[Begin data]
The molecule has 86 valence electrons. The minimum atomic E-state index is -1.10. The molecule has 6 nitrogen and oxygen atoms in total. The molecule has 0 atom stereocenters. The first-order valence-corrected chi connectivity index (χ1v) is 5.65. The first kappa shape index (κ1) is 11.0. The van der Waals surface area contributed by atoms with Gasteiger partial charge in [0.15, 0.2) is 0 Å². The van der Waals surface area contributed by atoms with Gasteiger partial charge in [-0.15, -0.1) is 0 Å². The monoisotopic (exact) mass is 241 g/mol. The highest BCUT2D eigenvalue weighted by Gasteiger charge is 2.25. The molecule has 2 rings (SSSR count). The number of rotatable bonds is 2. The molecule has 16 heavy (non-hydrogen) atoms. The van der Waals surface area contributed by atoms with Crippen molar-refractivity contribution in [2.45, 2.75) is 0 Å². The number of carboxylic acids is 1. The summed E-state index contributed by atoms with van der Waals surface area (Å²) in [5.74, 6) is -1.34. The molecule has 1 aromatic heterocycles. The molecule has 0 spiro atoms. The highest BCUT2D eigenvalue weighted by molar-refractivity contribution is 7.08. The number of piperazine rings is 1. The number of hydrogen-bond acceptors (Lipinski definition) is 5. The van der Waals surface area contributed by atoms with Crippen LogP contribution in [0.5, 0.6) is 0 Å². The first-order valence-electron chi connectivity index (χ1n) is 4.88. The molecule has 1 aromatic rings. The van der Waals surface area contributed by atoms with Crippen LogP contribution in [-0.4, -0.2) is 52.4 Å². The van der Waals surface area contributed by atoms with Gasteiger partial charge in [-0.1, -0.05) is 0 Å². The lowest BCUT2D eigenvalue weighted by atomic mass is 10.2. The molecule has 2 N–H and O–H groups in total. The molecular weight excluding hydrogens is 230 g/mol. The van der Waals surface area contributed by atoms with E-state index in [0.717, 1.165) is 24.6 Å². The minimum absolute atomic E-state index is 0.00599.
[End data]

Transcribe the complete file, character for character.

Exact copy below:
The molecule has 86 valence electrons. The minimum atomic E-state index is -1.10. The molecule has 6 nitrogen and oxygen atoms in total. The molecule has 0 atom stereocenters. The first-order valence-corrected chi connectivity index (χ1v) is 5.65. The first kappa shape index (κ1) is 11.0. The van der Waals surface area contributed by atoms with Gasteiger partial charge in [0.15, 0.2) is 0 Å². The van der Waals surface area contributed by atoms with Gasteiger partial charge in [-0.15, -0.1) is 0 Å². The monoisotopic (exact) mass is 241 g/mol. The highest BCUT2D eigenvalue weighted by Gasteiger charge is 2.25. The molecule has 2 rings (SSSR count). The number of rotatable bonds is 2. The molecule has 16 heavy (non-hydrogen) atoms. The van der Waals surface area contributed by atoms with Crippen molar-refractivity contribution in [2.45, 2.75) is 0 Å². The number of carboxylic acids is 1. The summed E-state index contributed by atoms with van der Waals surface area (Å²) in [5.74, 6) is -1.34. The molecule has 1 aromatic heterocycles. The molecule has 0 spiro atoms. The highest BCUT2D eigenvalue weighted by molar-refractivity contribution is 7.08. The number of piperazine rings is 1. The number of hydrogen-bond acceptors (Lipinski definition) is 5. The van der Waals surface area contributed by atoms with Crippen LogP contribution in [0.5, 0.6) is 0 Å². The first-order valence-electron chi connectivity index (χ1n) is 4.88. The molecule has 1 aromatic rings. The van der Waals surface area contributed by atoms with Crippen LogP contribution in [-0.4, -0.2) is 52.4 Å². The van der Waals surface area contributed by atoms with Gasteiger partial charge in [-0.1, -0.05) is 0 Å². The lowest BCUT2D eigenvalue weighted by atomic mass is 10.2. The molecule has 2 N–H and O–H groups in total. The molecular weight excluding hydrogens is 230 g/mol. The van der Waals surface area contributed by atoms with E-state index in [0.717, 1.165) is 24.6 Å². The minimum absolute atomic E-state index is 0.00599.